At the start of the sessions C already knew 1 of the two members of staff and several of the other children in the group. Initially C was comfortable interacting with the member of staff and children he knew but more reluctant to engage with those he had not met before. On one of the first sessions he took himself off and sat in a tree and observed the group for around half an hour before rejoining as a game started. Over the course of the sessions as he became familiar with others the frequency and variety of social interactions increased.
C’s empathy towards others remained variable throughout the sessions. Whilst it did improve over the course of the sessions, as he got to know those he had not met before, there was still a level of unpredictability as to how he would respond to disagreement.
C’s level engagement with the activities did increase over time, prompted largely I believe by familiarity with the group, but even in the last sessions he still chose to opt out of some. Throughout the sessions though he was never disruptive of activities and if he chose not to join in was comfortable and happy to entertain himself.
I did score C relatively low initially on several elements. I think the improvements over the sessions were predominantly down to increased familiarity with both the site and other members of the group. Given the chance to continue in the same group and in the same location I think would support development in all areas.
F is also an 8 year old boy.
At the start of the sessions F already knew several of the other children but from the outset was very confident and comfortable and effective during interactions with both staff and children he did not know.
Throughout the sessions F was fully engaged in and enjoyed all of the activities. As the sessions progressed he was keen to take more ownership of the sessions, make suggestions about how activities could be adapted and to take on the role of leader.
F clearly set himself very high targets and could be self critical if he did not complete a task as well as he felt he should have. He displayed impressive self awareness though and several times I witnessed him, when becoming frustrated with a task, either changing his approach or leaving the task entirely and pursuing something completely different.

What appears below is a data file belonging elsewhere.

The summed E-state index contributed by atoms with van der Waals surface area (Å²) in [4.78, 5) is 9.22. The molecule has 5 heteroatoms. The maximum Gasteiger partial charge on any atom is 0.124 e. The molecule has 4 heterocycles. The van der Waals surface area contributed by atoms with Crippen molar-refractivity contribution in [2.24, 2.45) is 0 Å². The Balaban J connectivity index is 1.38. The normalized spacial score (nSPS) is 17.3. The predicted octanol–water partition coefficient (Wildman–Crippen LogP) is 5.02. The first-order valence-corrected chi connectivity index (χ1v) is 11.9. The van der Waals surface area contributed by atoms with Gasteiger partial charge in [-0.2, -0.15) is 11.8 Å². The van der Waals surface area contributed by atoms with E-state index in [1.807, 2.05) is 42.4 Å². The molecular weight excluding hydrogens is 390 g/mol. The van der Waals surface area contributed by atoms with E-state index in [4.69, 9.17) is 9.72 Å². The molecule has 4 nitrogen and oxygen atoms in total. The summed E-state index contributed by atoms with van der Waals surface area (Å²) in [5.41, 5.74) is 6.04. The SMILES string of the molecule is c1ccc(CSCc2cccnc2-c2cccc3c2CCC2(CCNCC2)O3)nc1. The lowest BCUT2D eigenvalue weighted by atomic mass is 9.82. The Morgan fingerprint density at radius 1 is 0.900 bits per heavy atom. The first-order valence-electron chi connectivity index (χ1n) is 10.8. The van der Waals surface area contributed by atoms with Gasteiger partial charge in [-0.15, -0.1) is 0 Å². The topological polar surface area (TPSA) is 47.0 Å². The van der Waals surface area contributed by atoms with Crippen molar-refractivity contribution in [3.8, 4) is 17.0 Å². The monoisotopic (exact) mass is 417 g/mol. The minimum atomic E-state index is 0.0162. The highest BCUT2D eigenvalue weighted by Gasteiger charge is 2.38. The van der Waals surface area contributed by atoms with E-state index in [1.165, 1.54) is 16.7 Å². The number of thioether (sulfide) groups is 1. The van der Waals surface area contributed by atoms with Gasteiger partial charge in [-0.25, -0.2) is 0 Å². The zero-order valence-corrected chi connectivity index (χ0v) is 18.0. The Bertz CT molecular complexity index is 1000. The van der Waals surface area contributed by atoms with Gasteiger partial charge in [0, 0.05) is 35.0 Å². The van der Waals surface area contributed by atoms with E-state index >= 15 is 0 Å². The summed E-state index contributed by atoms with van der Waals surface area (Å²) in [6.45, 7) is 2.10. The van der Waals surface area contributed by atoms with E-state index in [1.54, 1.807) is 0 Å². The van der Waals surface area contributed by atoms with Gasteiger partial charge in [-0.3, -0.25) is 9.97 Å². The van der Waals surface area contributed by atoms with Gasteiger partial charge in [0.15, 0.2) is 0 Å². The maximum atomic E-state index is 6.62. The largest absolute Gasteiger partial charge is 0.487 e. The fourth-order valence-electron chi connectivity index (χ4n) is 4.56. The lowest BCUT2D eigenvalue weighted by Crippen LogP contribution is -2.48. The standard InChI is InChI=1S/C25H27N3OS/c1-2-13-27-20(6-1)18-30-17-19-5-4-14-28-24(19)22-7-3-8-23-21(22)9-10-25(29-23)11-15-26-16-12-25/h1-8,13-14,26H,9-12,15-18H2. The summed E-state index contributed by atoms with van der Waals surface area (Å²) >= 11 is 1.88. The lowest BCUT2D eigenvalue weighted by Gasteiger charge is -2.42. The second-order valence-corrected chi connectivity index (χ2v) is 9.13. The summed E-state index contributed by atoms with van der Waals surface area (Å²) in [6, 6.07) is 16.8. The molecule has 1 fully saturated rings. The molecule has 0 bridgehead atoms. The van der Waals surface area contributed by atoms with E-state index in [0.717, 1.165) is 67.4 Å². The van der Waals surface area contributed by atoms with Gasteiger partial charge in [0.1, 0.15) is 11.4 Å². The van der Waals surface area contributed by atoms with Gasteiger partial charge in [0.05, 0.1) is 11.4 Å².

F presented as a very self aware, happy and emotionally stable child. The small increases in confidence with staff and mood were down to him being more relaxed as he got to know the group but did not inhibit him in anyway at the outset. I think it is fair to say that F was in his element playing in the woods.
N is a 2 ½ year old girl.
N knew several of the children in the group before the sessions. The group was of mixed age and she was the youngest. The oldest child was 10 years.
N knew one member of staff but very quickly became comfortable with the member of staff she had not met before, often choosing to initiate interactions with them.
Initial level of engagement in activities was relatively low. Initially N would choose to play, happily, by herself. As the sessions progressed she was increasingly actively involved in and engaged with more of the activities. I think this was down to a combination of staff getting to know N and being better able to adapt activities to her and partly to N becoming increasingly comfortable with staff and children in the group.
I scored N relatively low on all elements of emotional intelligence at both the initial observation and during the impact observation. Her behaviour in all areas though was age appropriate. She presented as a happy and confident two year old and the low scores and implied lack of impact was not a concern.